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Facts: Vaccine-preventable diseases

​Vaccination to prevent disease is commonplace in Europe today. Certain diseases have already been eradicated by rigorous vaccination campaigns, while others are hoped to be eliminated soon, such as measles and congenital rubella. Yet challenges remain. New vaccines that are being developed against existing diseases such as infections with human papillomavirus and may be developed against newly emerging diseases in the future, need to be monitored and evaluated.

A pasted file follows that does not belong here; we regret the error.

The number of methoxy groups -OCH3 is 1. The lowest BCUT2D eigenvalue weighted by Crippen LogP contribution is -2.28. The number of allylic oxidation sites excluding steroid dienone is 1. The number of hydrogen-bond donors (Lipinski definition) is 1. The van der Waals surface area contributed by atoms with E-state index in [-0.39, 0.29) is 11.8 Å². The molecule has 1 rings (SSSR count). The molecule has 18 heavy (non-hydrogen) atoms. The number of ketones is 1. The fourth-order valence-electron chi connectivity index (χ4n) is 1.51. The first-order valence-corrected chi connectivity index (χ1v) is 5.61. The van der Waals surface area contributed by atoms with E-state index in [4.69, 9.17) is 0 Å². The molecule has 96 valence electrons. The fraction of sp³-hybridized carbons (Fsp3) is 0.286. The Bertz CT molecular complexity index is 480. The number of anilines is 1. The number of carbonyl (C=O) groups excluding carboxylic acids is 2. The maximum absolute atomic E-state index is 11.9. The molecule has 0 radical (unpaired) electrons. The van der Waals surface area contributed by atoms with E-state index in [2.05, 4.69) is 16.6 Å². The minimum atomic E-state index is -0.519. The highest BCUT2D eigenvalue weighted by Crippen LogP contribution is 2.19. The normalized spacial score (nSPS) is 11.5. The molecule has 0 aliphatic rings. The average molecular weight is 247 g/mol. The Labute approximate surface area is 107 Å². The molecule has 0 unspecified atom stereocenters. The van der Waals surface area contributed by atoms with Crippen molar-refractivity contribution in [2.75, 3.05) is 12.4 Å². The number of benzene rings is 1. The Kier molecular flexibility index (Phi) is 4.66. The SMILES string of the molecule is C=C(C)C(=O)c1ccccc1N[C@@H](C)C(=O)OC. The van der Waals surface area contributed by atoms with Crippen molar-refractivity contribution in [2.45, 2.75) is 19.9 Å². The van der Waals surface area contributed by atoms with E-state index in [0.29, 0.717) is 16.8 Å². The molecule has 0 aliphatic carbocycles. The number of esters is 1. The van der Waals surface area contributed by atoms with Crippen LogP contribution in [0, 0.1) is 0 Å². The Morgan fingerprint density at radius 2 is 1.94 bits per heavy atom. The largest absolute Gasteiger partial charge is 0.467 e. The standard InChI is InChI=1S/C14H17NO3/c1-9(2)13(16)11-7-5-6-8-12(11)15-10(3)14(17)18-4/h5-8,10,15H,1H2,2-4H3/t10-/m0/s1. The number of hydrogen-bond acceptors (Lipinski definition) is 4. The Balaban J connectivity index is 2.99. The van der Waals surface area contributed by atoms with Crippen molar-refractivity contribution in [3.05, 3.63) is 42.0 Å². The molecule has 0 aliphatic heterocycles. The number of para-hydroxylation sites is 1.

Some vaccines are still underutilised. Although vaccination has become increasingly safe and effective, one of the major challenges we face is opposition in the population against immunisation. We may have become too used to the benefits of vaccination, some diseases now being so rare that we do not even remember how devastating their consequences can be. Immunisation programmes are threatened by insufficient information, by unsubstantiated rumours about adverse effects, or by groups that, for religious or other reasons, are opposed to vaccination. Communication of the correct scientific facts it is therefore important to enable both policy makers and the public to make an informed choice.

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